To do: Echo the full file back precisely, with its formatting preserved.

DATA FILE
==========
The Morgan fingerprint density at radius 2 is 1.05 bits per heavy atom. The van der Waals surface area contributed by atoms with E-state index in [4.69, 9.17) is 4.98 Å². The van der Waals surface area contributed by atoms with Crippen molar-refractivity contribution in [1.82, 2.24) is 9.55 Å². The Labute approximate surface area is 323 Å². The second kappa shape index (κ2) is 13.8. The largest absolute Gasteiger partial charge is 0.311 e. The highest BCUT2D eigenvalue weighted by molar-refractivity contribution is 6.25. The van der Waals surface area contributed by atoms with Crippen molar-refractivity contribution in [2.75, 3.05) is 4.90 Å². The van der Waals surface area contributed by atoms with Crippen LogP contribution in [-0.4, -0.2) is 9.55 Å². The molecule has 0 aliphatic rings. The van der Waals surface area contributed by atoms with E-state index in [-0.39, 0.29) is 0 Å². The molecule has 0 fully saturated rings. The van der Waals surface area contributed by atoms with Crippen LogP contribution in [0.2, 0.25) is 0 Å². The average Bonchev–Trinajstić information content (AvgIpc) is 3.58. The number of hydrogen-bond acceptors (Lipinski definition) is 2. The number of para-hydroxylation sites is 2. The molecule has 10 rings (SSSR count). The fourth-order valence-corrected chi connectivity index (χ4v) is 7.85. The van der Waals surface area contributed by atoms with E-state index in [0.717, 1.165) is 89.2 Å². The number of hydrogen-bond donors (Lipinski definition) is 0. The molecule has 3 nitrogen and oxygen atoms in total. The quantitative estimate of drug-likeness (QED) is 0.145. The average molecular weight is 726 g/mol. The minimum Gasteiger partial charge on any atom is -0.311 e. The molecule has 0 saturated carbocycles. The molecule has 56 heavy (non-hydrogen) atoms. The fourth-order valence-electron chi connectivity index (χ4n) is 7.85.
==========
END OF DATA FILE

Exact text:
The Morgan fingerprint density at radius 2 is 1.05 bits per heavy atom. The van der Waals surface area contributed by atoms with E-state index in [4.69, 9.17) is 4.98 Å². The van der Waals surface area contributed by atoms with Crippen molar-refractivity contribution in [1.82, 2.24) is 9.55 Å². The Labute approximate surface area is 323 Å². The second kappa shape index (κ2) is 13.8. The largest absolute Gasteiger partial charge is 0.311 e. The highest BCUT2D eigenvalue weighted by molar-refractivity contribution is 6.25. The van der Waals surface area contributed by atoms with Crippen molar-refractivity contribution in [2.75, 3.05) is 4.90 Å². The van der Waals surface area contributed by atoms with Crippen LogP contribution in [-0.4, -0.2) is 9.55 Å². The molecule has 0 aliphatic rings. The van der Waals surface area contributed by atoms with E-state index in [-0.39, 0.29) is 0 Å². The molecule has 0 fully saturated rings. The van der Waals surface area contributed by atoms with Crippen LogP contribution in [0.2, 0.25) is 0 Å². The average Bonchev–Trinajstić information content (AvgIpc) is 3.58. The number of hydrogen-bond acceptors (Lipinski definition) is 2. The number of para-hydroxylation sites is 2. The molecule has 10 rings (SSSR count). The fourth-order valence-corrected chi connectivity index (χ4v) is 7.85. The van der Waals surface area contributed by atoms with E-state index in [0.717, 1.165) is 89.2 Å². The number of hydrogen-bond donors (Lipinski definition) is 0. The molecule has 3 nitrogen and oxygen atoms in total. The quantitative estimate of drug-likeness (QED) is 0.145. The average molecular weight is 726 g/mol. The minimum Gasteiger partial charge on any atom is -0.311 e. The molecule has 0 saturated carbocycles. The molecule has 56 heavy (non-hydrogen) atoms. The fourth-order valence-electron chi connectivity index (χ4n) is 7.85.